Last spring, longtime coach William Booth credited Hartselle’s eighth state baseball title to one player more than any other: Cullman’s Keegan Thompson.
The Tigers trained and trained to top the insanely talented pitcher, but never could. Not in the regular season. Not in the playoffs. Not ever.
But they could — and did — hang with every other fireballer on the road to Montgomery simply because they were so prepared for Thompson. To put it plainly, none had stuff as filthy as the ’Cats’ world-class ace.
Flash forward a year, and Thompson and his grade-A repertoire are now being featured prominently on the Plains. Such a departure has surely left the Black and Gold baseball program in shambles, right?
Not. Even. Close.
In actuality, the current product setting up shop at Bill Shelton Field actually appears to be an overall improvement to the last two teams that took the diamond during Thompson’s tenure. These balanced Bearcats can not only hit (see Owen Lovell, Lance Cleveland and Cole Collins), but they can pitch (see Sam Huser and Jesse Scott) and field (see Maison Goodwin, Orvis Cuello, Samuel Murphree and Kolby Robinson) with the best of them, too.
More importantly, this Cullman squad can win (see No. 2 ranking and 36-10 record), something it would like to do in the second round versus Hartselle for the first time in three years. The Black and Gold’s bid for revenge will officially begin at 4:30 p.m. Friday at home.
“It means everything to us,” Huser said of north Alabama’s historic rivalry. “It’s the biggest game of the season. We lost to them the past two years after beating them in area. We feel like if we can get past them, we can go to state pretty easily.”
Thompson was left to play the hero following Game 1 losses each of the last two seasons. He delivered in full both times, striking out an insane 15 and 16 Hartselle batters, respectively, in electric outings to extend the series into the weekend.
The pitcher in Thompson’s place this postseason is Huser, who piled on 12 K’s in a Game 2 gem last Friday against Athens. He’s yet to shy away from the spotlight of being the Bearcats’ No. 1 option, building a bountiful resume that includes an 8-0 record, a save and a 1.44 earned run average.
Behind Huser is Scott (6-2), this past week’s Game 1 winner. And behind Scott is a whole slew of other capable arms, including Branch Hill, Auston Neal, Noah Fondren, Jackson Hill and Carter Bowen, among others.
“We have a lot of guys I feel comfortable putting in the game, and that’s a luxury we haven’t had,” Cullman coach Brent Patterson said. “None of them are the dominant type where you might not come in and get those strikeouts like Keegan, but defensively, we’re also a little better so we can make more plays than we’ve been able to.”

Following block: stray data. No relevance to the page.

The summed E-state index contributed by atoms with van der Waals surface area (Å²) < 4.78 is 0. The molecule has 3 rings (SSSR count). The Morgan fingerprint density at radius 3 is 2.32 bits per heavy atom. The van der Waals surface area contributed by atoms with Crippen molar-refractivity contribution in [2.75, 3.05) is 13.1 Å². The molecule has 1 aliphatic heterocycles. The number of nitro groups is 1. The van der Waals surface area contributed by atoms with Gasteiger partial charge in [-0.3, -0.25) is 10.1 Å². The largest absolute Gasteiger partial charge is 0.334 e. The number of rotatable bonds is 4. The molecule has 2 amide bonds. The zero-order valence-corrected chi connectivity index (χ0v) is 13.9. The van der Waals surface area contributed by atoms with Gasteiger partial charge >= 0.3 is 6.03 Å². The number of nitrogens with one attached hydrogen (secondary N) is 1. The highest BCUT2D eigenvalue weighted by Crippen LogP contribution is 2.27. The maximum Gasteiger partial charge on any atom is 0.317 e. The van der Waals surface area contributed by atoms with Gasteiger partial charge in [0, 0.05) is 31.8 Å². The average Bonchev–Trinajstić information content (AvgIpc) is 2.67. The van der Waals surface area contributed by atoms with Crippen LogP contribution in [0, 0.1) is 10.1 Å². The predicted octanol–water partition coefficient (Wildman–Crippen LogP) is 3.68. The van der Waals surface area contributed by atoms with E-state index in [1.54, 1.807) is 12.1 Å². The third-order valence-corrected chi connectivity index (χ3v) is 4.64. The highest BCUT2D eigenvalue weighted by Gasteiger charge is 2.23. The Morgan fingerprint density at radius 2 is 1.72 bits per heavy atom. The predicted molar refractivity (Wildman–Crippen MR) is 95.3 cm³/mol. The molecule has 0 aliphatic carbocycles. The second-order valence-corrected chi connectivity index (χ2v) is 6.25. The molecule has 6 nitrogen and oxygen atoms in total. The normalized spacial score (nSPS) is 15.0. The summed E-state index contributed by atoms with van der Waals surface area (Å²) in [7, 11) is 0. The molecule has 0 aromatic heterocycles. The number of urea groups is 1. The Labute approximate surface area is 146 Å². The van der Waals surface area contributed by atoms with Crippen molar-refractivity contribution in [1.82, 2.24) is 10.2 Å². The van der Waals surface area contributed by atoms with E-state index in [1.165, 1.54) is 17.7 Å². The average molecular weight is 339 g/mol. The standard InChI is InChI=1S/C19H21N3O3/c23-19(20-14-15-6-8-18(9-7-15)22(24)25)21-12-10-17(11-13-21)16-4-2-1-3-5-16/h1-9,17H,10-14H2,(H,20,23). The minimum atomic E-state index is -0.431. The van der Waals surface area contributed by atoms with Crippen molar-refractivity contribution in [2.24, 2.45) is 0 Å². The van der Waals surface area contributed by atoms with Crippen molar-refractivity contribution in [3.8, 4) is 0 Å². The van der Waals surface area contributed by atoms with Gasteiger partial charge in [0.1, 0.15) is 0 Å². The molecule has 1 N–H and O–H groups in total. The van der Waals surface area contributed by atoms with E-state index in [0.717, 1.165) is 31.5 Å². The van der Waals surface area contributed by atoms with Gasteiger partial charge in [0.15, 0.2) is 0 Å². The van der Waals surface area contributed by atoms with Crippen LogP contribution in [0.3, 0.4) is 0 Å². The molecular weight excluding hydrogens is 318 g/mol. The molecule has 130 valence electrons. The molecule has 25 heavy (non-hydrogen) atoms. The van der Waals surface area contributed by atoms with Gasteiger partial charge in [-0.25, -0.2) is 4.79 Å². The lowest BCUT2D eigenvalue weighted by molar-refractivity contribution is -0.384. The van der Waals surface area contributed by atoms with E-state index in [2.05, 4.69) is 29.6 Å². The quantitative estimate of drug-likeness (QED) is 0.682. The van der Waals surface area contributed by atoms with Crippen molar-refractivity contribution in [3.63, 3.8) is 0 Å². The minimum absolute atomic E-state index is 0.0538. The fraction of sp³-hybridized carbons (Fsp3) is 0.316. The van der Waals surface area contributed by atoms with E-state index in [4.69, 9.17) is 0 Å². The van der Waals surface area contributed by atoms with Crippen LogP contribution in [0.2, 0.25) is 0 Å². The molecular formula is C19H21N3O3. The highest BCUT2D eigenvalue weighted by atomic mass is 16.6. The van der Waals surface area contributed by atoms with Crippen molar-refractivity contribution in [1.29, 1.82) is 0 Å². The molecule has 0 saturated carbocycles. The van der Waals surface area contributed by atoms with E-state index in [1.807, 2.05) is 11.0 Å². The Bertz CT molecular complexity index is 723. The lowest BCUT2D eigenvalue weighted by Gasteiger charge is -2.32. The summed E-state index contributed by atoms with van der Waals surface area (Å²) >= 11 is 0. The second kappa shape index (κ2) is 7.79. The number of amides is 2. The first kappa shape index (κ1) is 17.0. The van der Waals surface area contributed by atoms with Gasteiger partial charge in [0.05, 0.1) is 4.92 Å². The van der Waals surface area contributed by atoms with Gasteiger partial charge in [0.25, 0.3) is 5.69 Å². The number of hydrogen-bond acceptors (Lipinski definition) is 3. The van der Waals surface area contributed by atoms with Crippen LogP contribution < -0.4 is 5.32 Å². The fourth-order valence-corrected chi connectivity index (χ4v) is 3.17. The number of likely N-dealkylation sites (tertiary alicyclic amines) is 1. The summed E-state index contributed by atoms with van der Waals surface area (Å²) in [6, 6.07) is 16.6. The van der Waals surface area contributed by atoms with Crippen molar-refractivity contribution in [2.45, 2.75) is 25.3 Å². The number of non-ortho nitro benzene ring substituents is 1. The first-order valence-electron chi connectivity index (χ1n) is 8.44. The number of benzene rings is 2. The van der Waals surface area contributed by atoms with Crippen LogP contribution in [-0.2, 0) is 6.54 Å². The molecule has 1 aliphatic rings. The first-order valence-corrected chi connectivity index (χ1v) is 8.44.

Fielding has indeed been one of the Black and Gold’s many strong suits, likely a product of Patterson’s “pitch it and defend it” philosophy.
There was one instance last week the coach thought might not have stuck out to the casual observer. With two outs and an Athens runner on third in the second inning of a so-far scoreless series opener, second baseman Samuel Murphree charged forward on a sharp liner, snared it off a quick hop and fired it to first to end the threat.
“That’s a very tough play that doesn’t look hard, but it is,” Patterson said. “We’ve got guys who are really athletic that are able to not open doors for innings. There are just some things where it almost looks like routine plays.”
According to Huser, it certainly doesn’t hurt — offensively or defensively — when each starter has a perfectly qualified backup chomping at the bit to prove their worth.
“Everybody can play a position. We’ve got multiple guys who can step in if somebody’s not doing their job,” said the hurler, who just so happens to have two home runs at the plate, too. “Even in the lineup, it’s hard for him (Patterson) to make a lineup because so many people can hit.”
On paper, it’s easy to perceive Hartselle as down. They lost a ton of seniors — Jackson Smith, Deacon Aldridge, Colton Ord and Chris Smith are on the short list — and, in turn, took more than its usual share of lumps throughout the regular season.
But that doesn’t mean the defending champs should be seen as pushovers. The No. 5 Tigers (29-19) still have super slugger Brett Blackwood, not to mention a tried-and-true blueprint to playoff baseball that’s worked wonders over the years.
It definitely came in handy during last Friday’s doubleheader at Muscle Shoals, when Hartselle skated to a six-inning Game 1 win before gutting out a 3-2 triumph in the late stages of the nightcap.
Care to take the Tigers lightly? Go ahead. Just don’t ask Patterson to join the club.
“They’ve got 29 wins, and they’ve played basically the same schedule we have,” the coach said. “That’s a lot of wins. You can’t go out there, make mistakes and expect to beat them. It’s a credit to their coaching staff, to the tradition that’s built there, to, just like our kids when they come in, they expect to win — and so do theirs.”
Cullman, which beat Hartselle in all five meetings this season, enjoyed 2-0 and 5-4 advantages at various points in last year’s decisive Game 3. However, it all came crashing down for the ’Cats with a nine-run eighth inning that saw 15 Hartselle batters approach the plate.
Playing from ahead — and staying ahead — is one of Neal’s keys to the Black and Gold getting over their second-round hump.
“We want to get the lead early, take care of business and put them away,” the senior said. “I think that’ll be the difference this year.”
% Rob Ketcham can be reached at 256-734-2131, ext. 138 or at firstname.lastname@example.org.